Shirlene - She taught me how to laugh with myself. She saved my life by laughing with me, and crying with me. She taught me how to be true. She gave me laughs in the darkest of times.

Marv - He took a chance with me, and we have been best friends ever since. His favorite word is "competent," and he trusts me, because I am competent. He taught me, "It is what it is." He teaches me that life is about progress - moving forward.

Cody - She pushes me. She saves me daily by teaching me to trust her, and I do. She teaches me, “Never be ashamed of a scar. It only means you are stronger than what tried to hurt you.”

David - He taught me I was "worth more." He taught me by sharing his knowledge of the business world and his male-based creative writing with me. He taught me about being resilient.

Cortney - He taught me about relationships. He keeps me young.

Nick - He taught me how to trust the camera. This lesson has been important as I learn to let go of fear, to not be afraid.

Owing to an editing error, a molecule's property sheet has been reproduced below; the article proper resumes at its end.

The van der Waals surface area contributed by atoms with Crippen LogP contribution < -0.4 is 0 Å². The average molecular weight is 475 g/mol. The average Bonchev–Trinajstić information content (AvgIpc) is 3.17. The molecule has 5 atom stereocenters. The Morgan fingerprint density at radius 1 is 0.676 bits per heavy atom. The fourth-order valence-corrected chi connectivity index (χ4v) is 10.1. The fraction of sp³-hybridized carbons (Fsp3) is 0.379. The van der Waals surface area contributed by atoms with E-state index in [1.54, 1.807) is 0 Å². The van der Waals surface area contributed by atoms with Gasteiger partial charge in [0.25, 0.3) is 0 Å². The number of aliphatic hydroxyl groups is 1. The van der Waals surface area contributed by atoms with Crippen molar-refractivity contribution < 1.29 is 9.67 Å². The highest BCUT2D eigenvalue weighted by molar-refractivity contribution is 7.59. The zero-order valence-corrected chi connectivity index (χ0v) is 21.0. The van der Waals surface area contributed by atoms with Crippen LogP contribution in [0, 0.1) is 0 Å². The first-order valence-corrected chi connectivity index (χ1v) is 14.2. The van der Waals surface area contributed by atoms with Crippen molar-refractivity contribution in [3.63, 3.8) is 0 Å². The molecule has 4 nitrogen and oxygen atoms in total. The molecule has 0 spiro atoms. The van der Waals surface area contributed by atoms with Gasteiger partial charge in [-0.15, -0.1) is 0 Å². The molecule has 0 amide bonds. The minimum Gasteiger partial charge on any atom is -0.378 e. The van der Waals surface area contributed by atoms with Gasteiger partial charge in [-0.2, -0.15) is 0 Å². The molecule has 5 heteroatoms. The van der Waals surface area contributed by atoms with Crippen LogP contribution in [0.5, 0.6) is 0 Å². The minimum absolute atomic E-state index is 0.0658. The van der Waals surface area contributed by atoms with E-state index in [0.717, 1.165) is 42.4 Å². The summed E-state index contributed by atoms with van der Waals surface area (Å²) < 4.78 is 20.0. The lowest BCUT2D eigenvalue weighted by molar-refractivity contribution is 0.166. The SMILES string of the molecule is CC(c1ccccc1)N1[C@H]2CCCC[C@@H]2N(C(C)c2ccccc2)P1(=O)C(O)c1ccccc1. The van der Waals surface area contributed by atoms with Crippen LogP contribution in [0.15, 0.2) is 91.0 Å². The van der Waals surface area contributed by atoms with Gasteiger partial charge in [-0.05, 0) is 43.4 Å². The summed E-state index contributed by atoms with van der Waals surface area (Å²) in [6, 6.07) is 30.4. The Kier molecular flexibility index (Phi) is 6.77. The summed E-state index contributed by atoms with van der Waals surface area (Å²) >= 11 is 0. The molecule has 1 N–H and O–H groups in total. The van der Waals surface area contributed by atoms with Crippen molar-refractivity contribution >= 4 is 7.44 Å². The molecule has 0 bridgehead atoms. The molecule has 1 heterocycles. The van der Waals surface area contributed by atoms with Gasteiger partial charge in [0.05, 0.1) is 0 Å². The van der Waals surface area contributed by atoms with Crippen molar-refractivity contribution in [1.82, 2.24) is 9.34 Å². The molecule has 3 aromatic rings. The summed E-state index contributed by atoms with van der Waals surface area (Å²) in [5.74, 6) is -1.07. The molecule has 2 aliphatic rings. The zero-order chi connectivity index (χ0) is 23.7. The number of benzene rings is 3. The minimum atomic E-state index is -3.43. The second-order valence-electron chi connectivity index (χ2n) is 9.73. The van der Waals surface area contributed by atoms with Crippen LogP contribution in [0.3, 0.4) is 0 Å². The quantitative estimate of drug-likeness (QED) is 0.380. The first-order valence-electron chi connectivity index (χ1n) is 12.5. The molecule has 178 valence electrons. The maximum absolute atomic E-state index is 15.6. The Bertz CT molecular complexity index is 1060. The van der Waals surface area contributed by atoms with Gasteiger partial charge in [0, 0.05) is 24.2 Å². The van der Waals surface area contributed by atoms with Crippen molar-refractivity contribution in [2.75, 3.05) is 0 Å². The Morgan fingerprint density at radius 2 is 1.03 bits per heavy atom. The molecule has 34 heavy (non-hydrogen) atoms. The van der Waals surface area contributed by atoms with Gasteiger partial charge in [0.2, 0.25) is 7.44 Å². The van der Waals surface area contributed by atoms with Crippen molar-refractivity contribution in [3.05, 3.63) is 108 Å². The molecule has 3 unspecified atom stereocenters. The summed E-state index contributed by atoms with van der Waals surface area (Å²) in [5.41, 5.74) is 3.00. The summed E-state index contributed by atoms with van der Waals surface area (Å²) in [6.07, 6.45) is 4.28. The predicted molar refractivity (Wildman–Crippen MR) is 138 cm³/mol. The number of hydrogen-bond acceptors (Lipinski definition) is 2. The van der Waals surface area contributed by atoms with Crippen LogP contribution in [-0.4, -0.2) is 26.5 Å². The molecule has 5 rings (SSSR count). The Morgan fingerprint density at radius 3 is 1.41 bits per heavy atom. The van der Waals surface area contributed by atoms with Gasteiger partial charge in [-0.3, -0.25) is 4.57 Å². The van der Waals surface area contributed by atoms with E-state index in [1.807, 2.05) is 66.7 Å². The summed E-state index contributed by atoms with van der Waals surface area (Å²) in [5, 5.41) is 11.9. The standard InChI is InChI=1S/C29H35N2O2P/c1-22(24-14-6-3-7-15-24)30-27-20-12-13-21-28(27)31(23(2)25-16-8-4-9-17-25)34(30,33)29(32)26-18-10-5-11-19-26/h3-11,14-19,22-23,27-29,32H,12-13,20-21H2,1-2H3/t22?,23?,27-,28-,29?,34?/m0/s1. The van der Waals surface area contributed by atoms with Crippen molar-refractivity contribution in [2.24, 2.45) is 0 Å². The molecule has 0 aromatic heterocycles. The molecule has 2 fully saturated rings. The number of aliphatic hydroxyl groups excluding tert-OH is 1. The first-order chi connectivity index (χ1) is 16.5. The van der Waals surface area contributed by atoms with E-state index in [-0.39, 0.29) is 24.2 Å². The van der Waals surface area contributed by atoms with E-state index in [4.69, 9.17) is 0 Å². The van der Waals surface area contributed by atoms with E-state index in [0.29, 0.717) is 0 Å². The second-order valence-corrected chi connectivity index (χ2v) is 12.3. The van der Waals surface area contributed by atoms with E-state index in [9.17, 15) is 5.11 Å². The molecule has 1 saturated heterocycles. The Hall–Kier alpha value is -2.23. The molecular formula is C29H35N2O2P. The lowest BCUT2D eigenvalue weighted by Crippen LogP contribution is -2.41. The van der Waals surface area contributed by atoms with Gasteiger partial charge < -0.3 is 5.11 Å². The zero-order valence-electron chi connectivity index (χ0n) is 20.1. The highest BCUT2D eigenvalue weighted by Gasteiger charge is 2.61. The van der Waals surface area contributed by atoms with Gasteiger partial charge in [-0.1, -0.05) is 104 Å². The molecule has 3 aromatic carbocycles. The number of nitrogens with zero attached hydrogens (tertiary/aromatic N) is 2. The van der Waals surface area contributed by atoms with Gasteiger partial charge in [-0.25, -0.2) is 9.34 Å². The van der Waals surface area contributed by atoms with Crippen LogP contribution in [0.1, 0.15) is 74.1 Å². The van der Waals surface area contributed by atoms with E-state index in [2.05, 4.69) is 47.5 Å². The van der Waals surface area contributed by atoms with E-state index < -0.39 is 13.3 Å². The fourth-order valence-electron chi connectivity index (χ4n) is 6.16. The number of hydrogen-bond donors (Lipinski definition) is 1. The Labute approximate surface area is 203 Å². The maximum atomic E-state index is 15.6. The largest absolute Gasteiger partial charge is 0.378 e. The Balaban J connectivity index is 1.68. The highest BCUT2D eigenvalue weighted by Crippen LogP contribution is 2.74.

Scott - He teaches me daily. He adores me. I am the most important thing/person in the world. Through him I am learning I can be loved, I am loveable. He saved me by saving himself; he has taught me about unconditional love. He is my first-responder and stick-with-it-forever responder.  He has taught me to have "more heart" and "Love is stronger than terror." He is a portrait of holding the ones he loves close. He has taught me I don't need to be strong alone, that we can be stronger together.

Jenna - She saved me by allowing me to rear my best friend - she is my gift. She was my first-responder with my cancer announcement. She kept me out of the cancer mode by sharing her daily life with me. When we were together, I was not a breast cancer patient; I was Mom.